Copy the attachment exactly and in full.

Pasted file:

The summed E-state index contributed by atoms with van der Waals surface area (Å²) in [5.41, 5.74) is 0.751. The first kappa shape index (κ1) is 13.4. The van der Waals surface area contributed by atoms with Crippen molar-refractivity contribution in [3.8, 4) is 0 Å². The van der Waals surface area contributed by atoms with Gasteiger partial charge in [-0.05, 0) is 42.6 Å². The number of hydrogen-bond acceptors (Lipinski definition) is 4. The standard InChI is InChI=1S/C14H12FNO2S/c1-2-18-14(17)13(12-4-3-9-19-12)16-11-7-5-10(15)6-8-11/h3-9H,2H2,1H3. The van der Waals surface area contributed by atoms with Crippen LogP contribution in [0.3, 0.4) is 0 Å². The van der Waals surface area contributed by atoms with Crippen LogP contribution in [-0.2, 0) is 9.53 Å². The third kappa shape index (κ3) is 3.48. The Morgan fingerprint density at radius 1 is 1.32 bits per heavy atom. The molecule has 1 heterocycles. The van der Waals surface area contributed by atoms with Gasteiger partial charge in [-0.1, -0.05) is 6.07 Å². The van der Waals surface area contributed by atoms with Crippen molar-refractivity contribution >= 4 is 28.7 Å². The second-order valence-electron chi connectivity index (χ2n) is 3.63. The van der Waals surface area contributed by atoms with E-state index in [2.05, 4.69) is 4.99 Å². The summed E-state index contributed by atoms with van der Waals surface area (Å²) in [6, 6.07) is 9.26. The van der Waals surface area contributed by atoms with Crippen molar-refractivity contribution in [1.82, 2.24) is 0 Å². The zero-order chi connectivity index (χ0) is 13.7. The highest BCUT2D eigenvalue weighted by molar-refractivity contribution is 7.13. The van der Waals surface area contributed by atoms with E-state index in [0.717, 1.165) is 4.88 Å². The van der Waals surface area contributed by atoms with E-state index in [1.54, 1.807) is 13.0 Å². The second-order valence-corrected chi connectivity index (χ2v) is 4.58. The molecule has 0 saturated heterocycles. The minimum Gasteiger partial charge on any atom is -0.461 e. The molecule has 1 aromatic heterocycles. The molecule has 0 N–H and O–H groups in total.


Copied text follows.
The summed E-state index contributed by atoms with van der Waals surface area (Å²) in [5.41, 5.74) is 0.751. The first kappa shape index (κ1) is 13.4. The van der Waals surface area contributed by atoms with Crippen molar-refractivity contribution in [3.8, 4) is 0 Å². The van der Waals surface area contributed by atoms with Gasteiger partial charge in [-0.05, 0) is 42.6 Å². The number of hydrogen-bond acceptors (Lipinski definition) is 4. The standard InChI is InChI=1S/C14H12FNO2S/c1-2-18-14(17)13(12-4-3-9-19-12)16-11-7-5-10(15)6-8-11/h3-9H,2H2,1H3. The van der Waals surface area contributed by atoms with Crippen LogP contribution in [0.3, 0.4) is 0 Å². The van der Waals surface area contributed by atoms with Crippen LogP contribution in [-0.2, 0) is 9.53 Å². The third kappa shape index (κ3) is 3.48. The Morgan fingerprint density at radius 1 is 1.32 bits per heavy atom. The molecule has 1 heterocycles. The van der Waals surface area contributed by atoms with Gasteiger partial charge in [-0.1, -0.05) is 6.07 Å². The van der Waals surface area contributed by atoms with Crippen molar-refractivity contribution >= 4 is 28.7 Å². The second-order valence-electron chi connectivity index (χ2n) is 3.63. The van der Waals surface area contributed by atoms with E-state index in [2.05, 4.69) is 4.99 Å². The summed E-state index contributed by atoms with van der Waals surface area (Å²) in [6, 6.07) is 9.26. The van der Waals surface area contributed by atoms with Crippen molar-refractivity contribution in [1.82, 2.24) is 0 Å². The zero-order chi connectivity index (χ0) is 13.7. The highest BCUT2D eigenvalue weighted by molar-refractivity contribution is 7.13. The van der Waals surface area contributed by atoms with E-state index in [0.717, 1.165) is 4.88 Å². The van der Waals surface area contributed by atoms with E-state index in [1.54, 1.807) is 13.0 Å². The second-order valence-corrected chi connectivity index (χ2v) is 4.58. The molecule has 0 saturated heterocycles. The minimum Gasteiger partial charge on any atom is -0.461 e. The molecule has 1 aromatic heterocycles. The molecule has 0 N–H and O–H groups in total.